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Bridge between worlds of simulation codes

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March 7, 2006

March 8, 2006 Simulation is vital to design and engineering: without repeated virtual testing, few high-end products would be what they are now. With an increasing need for high quality and reliable simulations multidisciplinary solutions become more and more important. Simulation technology is everywhere. Whether they are developing rocket engines, vehicle exhaust systems, bridges, heart valves or pressure valves, engineers always start by drawing up numerical equations.

The equations for determining the various forces that combustion chambers, buildings or valves have to withstand and those that they need to control come from diverse physical disciplines. They may deal with the flow characteristics of gases or liquids on one hand, and mechanical forces on the other. Established numeric simulation codes exist for a majority of problems, but these can only partially represent reality: Coupling of different simulation codes, each specialized for a specific physical regime, is becoming more and more important for numerical simulations, both in industry and in research. The reason is that in many real-world applications the interaction of different physical phenomena must be taken into consideration in order to achieve high-quality predictions. The magic formula is known as 'code coupling'.

This is why Klaus Wolf and his team of the Fraunhofer Institute for Algorithms and Scientific Computing SCAI in Birlinghoven have been working for several years on a coupling software package for numerical simulations that will be independent of any specific manufacturer. In its latest version (3.0.5), MpCCI – short for 'Mesh-based parallel Code Coupling Interface' – combines nine common commercial codes and nearly a dozen in-house solutions with developments from universities and research institutes. Codes for fluid and structural mechanics, a special tool for radiation simulation, and a familiar code for electro-magnetic applications constitute the lion's share of the package.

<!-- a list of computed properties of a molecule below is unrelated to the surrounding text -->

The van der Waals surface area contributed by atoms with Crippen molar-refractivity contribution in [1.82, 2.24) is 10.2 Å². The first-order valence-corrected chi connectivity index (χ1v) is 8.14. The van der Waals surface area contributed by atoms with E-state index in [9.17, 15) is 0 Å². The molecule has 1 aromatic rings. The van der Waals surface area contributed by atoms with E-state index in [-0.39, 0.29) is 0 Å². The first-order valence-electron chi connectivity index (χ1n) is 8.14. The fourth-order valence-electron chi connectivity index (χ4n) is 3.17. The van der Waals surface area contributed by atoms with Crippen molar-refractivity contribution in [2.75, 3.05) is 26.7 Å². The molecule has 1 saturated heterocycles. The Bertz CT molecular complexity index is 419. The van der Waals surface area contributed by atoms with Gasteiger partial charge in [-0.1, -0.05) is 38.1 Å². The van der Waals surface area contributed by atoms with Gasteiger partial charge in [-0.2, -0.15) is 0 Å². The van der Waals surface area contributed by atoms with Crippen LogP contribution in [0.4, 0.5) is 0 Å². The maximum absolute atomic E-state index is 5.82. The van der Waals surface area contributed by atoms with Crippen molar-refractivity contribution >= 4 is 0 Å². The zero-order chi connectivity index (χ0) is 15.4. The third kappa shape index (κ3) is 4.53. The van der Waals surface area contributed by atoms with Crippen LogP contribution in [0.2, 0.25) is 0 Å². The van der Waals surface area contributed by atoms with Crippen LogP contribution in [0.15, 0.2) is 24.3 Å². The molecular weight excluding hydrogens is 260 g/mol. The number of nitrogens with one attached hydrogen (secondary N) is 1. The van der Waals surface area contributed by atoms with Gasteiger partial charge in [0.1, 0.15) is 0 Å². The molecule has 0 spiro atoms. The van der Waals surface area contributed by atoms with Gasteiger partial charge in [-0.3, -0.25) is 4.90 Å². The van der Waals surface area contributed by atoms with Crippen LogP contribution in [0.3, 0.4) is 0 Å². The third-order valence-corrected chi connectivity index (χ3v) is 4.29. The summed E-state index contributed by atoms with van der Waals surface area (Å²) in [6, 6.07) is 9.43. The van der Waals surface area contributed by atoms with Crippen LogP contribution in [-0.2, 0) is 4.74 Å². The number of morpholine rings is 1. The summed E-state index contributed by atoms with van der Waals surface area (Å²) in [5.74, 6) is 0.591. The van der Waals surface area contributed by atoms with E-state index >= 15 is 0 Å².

Computer Scientist and product manager Klaus Wolf knows that although coupling multiple codes can hardly be considered a time-saving process, it has its benefits: "The preparations take longer because the relationships are more complex, but the resulting quality of the solution is considerably superior."

Customers from industry also know that and ask the MpCCI team to support their simulation codes in use. "There are still another five to ten commercial codes on our wish list. Adding those would enable us to cover 80 to 90 percent of the market", reports Wolf.

MpCCI 3.0.5 was introduced at the seventh user forum held on February 21– 22 at Schloss Birlinghoven.

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About the Author
Mike Hanlon Mike grew up thinking he would become a mathematician, accidentally started motorcycle racing, got a job writing road tests for a motorcycle magazine while at university, and became a writer. As a travelling photojournalist during his early career, his work was published in a dozen languages across 20+ countries. He went on to edit or manage over 50 print publications, with target audiences ranging from pensioners to plumbers, many different sports, many car and motorcycle magazines, with many more in the fields of communication - narrow subject magazines on topics such as advertising, marketing, visual communications, design, presentation and direct marketing. Then came the internet and Mike managed internet projects for Australia's largest multimedia company, Telstra.com.au (Australia's largest Telco), Seek.com.au (Australia's largest employment site), top100.com.au, hitwise.com, and a dozen other internet start-ups before founding Gizmag in 2002. Now he writes and thinks. All articles by Mike Hanlon
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